An innovative Australian company is tackling a number of our pressing problems in one flat-packed prefab package – supporting regional communities and jobs, creating new avenues for Australian manufacturing, and solving energy supply and building sustainability issues.
Colin Ure is a man with a major mission – to see housing become essential energy-generating infrastructure. And his company, iCUE Homes, has projects in the pipeline that look set to prove the case.
The company has designed a prefabricated tiny home that can operate entirely off-grid for energy and water. It can also be flat-packed to send anywhere in the world.
Ure says it all started with researching to find a self-contained unit for his own block in Healesville, Victoria. But none of the manufactured housing companies could give him a quote from “foundation to ceiling”.
Then he happened to come across someone that had invented a concrete-free foundation system, Surefoot. It uses pile driving technology to drive steel pipes into the ground, which then have plates affixed to which trusses can be attached.
Ure says the system takes 10 minutes to put in place – with no earthworks or concrete required.
From there, he evolved the design of a prototype house that uses structural insulated panels for walls, double glazing, and insulated roof and flooring to create a home with an energy rating of between 8 and 10 star NatHERS.
The homes also have solar PV and batteries, a geothermal air management system, waterless composting toilets, a prototype portable grey water treatment system Ure designed himself, rainwater harvesting and underfloor water storage.
The whole kit, including furniture, can be flat-packed into a 40-foot shipping container and sent anywhere in the world, he says. And when it arrives at location, the container itself becomes part of the home as an added bedroom, workshop, laundry or other space.
It is also suitable for just about anywhere, with a Bushfire Attack Level rating of 40, and cyclone-resistant design and foundations.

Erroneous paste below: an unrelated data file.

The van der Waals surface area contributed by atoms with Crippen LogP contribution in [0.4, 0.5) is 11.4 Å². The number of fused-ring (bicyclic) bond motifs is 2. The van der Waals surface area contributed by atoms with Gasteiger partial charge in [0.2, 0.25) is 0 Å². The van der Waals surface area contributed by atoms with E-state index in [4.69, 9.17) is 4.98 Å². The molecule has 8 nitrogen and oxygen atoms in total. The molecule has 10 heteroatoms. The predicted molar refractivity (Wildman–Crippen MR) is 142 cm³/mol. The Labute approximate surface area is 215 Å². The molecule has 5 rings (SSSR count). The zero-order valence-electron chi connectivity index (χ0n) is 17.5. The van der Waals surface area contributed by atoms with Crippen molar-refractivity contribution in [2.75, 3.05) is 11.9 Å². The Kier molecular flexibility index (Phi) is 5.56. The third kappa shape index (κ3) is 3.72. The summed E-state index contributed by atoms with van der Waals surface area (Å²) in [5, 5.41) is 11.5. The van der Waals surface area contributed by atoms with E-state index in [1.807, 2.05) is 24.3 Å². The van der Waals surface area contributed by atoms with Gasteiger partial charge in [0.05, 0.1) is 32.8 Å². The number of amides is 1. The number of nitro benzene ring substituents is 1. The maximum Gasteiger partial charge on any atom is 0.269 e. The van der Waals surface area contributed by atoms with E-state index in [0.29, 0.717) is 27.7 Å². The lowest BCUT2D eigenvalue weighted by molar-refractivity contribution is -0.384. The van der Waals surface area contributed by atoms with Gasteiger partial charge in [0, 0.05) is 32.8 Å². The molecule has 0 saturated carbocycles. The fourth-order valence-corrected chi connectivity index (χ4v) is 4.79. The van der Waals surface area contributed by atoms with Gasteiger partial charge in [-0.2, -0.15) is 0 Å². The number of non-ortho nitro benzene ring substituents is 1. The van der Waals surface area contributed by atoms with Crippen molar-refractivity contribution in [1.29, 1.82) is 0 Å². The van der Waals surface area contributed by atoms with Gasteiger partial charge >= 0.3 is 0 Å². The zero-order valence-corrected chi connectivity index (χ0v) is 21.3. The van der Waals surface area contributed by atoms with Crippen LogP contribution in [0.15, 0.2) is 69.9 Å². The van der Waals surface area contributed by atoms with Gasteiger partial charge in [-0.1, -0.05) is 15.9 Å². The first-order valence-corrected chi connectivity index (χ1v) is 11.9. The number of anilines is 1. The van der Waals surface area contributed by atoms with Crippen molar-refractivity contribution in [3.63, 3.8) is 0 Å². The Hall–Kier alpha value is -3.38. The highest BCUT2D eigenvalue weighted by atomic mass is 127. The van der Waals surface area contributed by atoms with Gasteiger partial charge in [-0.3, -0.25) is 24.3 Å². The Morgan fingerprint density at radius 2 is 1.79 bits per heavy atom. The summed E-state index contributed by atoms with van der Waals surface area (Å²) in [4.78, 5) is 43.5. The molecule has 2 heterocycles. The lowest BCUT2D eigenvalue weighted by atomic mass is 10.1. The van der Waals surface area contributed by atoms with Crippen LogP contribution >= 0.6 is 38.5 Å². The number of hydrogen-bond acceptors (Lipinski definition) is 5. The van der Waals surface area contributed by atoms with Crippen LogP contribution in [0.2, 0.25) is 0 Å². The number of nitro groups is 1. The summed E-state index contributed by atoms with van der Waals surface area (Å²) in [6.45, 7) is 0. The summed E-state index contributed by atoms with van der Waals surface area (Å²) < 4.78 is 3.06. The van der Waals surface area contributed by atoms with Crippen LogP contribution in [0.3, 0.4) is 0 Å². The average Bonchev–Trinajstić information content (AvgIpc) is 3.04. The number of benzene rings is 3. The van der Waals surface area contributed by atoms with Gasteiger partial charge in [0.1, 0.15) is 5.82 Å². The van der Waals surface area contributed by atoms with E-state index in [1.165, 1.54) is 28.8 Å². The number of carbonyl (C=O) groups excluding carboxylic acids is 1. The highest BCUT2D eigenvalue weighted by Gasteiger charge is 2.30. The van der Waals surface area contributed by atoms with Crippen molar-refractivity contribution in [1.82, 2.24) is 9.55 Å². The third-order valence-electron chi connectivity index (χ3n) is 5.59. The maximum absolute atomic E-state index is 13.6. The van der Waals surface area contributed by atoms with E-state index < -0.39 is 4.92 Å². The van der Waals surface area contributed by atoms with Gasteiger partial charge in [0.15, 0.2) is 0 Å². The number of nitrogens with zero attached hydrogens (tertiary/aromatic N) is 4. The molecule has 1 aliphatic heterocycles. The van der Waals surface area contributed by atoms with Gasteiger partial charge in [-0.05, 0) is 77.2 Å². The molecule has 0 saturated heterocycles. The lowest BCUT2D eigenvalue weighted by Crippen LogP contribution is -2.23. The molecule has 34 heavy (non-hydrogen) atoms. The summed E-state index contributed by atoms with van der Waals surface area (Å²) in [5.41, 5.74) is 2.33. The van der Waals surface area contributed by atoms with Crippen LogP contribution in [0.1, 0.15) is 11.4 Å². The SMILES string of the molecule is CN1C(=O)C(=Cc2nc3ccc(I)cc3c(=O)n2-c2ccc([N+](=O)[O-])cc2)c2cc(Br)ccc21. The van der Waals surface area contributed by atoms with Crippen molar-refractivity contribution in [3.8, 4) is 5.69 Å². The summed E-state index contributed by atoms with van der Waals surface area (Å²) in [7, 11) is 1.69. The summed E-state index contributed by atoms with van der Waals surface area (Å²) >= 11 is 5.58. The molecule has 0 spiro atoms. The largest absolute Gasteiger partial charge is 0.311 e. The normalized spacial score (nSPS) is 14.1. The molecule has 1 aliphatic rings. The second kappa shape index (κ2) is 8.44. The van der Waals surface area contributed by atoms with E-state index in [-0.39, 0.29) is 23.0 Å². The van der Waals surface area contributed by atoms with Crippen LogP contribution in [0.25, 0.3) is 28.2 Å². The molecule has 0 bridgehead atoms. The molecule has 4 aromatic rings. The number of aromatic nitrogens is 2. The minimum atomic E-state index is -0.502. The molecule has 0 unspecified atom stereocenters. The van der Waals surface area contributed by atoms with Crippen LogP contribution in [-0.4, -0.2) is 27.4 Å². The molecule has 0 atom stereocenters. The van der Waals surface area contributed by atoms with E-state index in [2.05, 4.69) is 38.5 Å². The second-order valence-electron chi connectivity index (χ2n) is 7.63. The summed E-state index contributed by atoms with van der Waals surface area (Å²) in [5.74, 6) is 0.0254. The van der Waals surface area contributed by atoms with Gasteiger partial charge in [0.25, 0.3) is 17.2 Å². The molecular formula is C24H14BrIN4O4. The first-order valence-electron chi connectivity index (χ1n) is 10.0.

The first home was purchased and installed at Gembrook, 50 kilometres south-east of Melbourne, and has been operating off-grid and energy-positive for the past two years.
At Sustainable House Day on 17 September, Ure is opening the factory to showcase the Waurang prototype, a similar home to the Gembrook property. It costs about $145,000, he says, and buyers would never have an energy bill again.
A number of orders are in progress, including two for self-contained accommodation in Healesville, 50km north-east of Melbourne, where the factory is based.
A three bedroom R&D home is also set to be constructed at nearby Marysville, with the CSIRO on board to carry out monitoring of the home and its performance.
The Marysville property will also act as a project display home, and be opened for visitors about 24 times a year, Ure says.
In South Gippsland, a pilot involving a cluster of 13 of the tiny homes is in the development approval stages, and another cluster of 60 is also on the drawing board.
These clusters of homes will be energy positive, and in a position to sell energy into the grid, Ure says.
Clusters of homes could rival power plants
A cluster of 5000 could, he says, generate as much power as the Port Augusta solar thermal project.
That’s the exciting big picture he sees – combining housing with energy generation and off-grid water systems so whole towns and cities can be built without needing energy and sewerage infrastructure.
“It’s a permaculture house,” he says.
The manufacturing approach has focused exclusively on Australian-made materials, products and technology, which is also of Ure’s vision.
“Five years ago I was working in the forklift industry, and when I heard about the car manufacturing industry shutting down, I figured I’d be out of a job. So I went looking for something to replace that,” he says.
The multiple levels he wants to address also include supporting regional communities and jobs, creating new avenues for Australian manufacturing, solving the problem of “energy sucking houses” and solving our issues with energy supply and sustainability all in one flat-packed prefab package.
The manufacture of the houses themselves can be scaled up, he says. They can be virtually “printed”.
“You can manufacture them like you do a motor vehicle.”
There are new design tweaks in the works too, including having homes with pylons on the side and a pontoon underneath, so in event of a flood the home can rise and fall with the water.
Another innovation he is designing into future homes is an Australian developed air management system, Sisacs, that draws drinking quality water out of the air as it purifies the air.
Currently, the company is speaking with a major energy gentailer, the Clean Energy Council and the Victorian Department of Land, Water, Environment and Planning about possibilities for engaging in a scale-up.
The proposition is that this is a way to make energy infrastructure “cost neutral” as it is housing people at the same time as it generates sellable power – and the purchaser of the home is the one paying for the infrastructure, while also saving thousands of dollars on energy costs.
The evolution of peer-to-peer trading also helps to make this really viable to install.
Even Antarctica’s interested
Ure says talks are underway with the Antarctic research team in Tasmania about designing a product for the research station on Macquarie Island in Antarctica.
The company is also recruiting a junior investment partner to bring senior investment partners on board, Ure says.
“With the flood of work coming in, we could see fast progress to 500 to 600 houses being completed.”